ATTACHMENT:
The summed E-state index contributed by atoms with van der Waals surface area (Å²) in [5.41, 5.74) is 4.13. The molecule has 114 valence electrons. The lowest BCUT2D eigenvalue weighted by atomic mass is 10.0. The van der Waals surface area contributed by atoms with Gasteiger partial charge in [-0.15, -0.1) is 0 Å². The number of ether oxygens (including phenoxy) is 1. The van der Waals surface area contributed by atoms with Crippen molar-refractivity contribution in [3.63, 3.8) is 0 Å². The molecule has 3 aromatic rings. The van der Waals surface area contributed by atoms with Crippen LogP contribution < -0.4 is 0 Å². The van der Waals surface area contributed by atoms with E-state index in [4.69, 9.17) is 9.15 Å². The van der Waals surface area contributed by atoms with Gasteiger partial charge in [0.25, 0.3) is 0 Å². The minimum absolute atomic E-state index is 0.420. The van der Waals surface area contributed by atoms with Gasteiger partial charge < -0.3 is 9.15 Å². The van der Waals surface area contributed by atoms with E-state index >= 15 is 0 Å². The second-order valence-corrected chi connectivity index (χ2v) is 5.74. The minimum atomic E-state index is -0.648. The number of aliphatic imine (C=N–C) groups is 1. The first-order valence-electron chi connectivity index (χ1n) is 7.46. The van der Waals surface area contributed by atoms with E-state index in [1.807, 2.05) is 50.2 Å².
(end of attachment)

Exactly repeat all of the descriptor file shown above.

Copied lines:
The summed E-state index contributed by atoms with van der Waals surface area (Å²) in [5.41, 5.74) is 4.13. The molecule has 114 valence electrons. The lowest BCUT2D eigenvalue weighted by atomic mass is 10.0. The van der Waals surface area contributed by atoms with Gasteiger partial charge in [-0.15, -0.1) is 0 Å². The number of ether oxygens (including phenoxy) is 1. The van der Waals surface area contributed by atoms with Crippen molar-refractivity contribution in [3.63, 3.8) is 0 Å². The molecule has 3 aromatic rings. The van der Waals surface area contributed by atoms with Crippen LogP contribution < -0.4 is 0 Å². The van der Waals surface area contributed by atoms with E-state index in [4.69, 9.17) is 9.15 Å². The van der Waals surface area contributed by atoms with Gasteiger partial charge in [0.25, 0.3) is 0 Å². The minimum absolute atomic E-state index is 0.420. The van der Waals surface area contributed by atoms with Gasteiger partial charge < -0.3 is 9.15 Å². The van der Waals surface area contributed by atoms with E-state index >= 15 is 0 Å². The second-order valence-corrected chi connectivity index (χ2v) is 5.74. The minimum atomic E-state index is -0.648. The number of aliphatic imine (C=N–C) groups is 1. The first-order valence-electron chi connectivity index (χ1n) is 7.46. The van der Waals surface area contributed by atoms with E-state index in [1.807, 2.05) is 50.2 Å².